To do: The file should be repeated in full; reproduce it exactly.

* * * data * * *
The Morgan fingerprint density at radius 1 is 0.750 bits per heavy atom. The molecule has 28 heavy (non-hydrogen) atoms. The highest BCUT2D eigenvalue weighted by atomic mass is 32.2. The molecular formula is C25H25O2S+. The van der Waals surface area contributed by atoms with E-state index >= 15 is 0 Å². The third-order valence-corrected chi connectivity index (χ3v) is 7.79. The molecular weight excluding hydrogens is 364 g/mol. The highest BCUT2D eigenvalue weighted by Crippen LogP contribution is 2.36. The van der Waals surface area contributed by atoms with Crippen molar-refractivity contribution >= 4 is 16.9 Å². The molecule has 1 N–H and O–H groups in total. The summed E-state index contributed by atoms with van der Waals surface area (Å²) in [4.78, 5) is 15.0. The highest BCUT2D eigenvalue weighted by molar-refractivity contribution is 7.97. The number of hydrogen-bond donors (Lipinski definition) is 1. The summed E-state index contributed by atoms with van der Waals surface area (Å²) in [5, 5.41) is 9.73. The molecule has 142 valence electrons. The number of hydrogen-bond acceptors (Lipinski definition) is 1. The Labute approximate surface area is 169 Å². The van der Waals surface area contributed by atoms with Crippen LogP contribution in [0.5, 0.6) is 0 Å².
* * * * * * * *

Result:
The Morgan fingerprint density at radius 1 is 0.750 bits per heavy atom. The molecule has 28 heavy (non-hydrogen) atoms. The highest BCUT2D eigenvalue weighted by atomic mass is 32.2. The molecular formula is C25H25O2S+. The van der Waals surface area contributed by atoms with E-state index >= 15 is 0 Å². The third-order valence-corrected chi connectivity index (χ3v) is 7.79. The molecular weight excluding hydrogens is 364 g/mol. The highest BCUT2D eigenvalue weighted by Crippen LogP contribution is 2.36. The van der Waals surface area contributed by atoms with Crippen molar-refractivity contribution >= 4 is 16.9 Å². The molecule has 1 N–H and O–H groups in total. The summed E-state index contributed by atoms with van der Waals surface area (Å²) in [4.78, 5) is 15.0. The highest BCUT2D eigenvalue weighted by molar-refractivity contribution is 7.97. The number of hydrogen-bond donors (Lipinski definition) is 1. The summed E-state index contributed by atoms with van der Waals surface area (Å²) in [5, 5.41) is 9.73. The molecule has 142 valence electrons. The number of hydrogen-bond acceptors (Lipinski definition) is 1. The Labute approximate surface area is 169 Å². The van der Waals surface area contributed by atoms with Crippen LogP contribution in [0.5, 0.6) is 0 Å².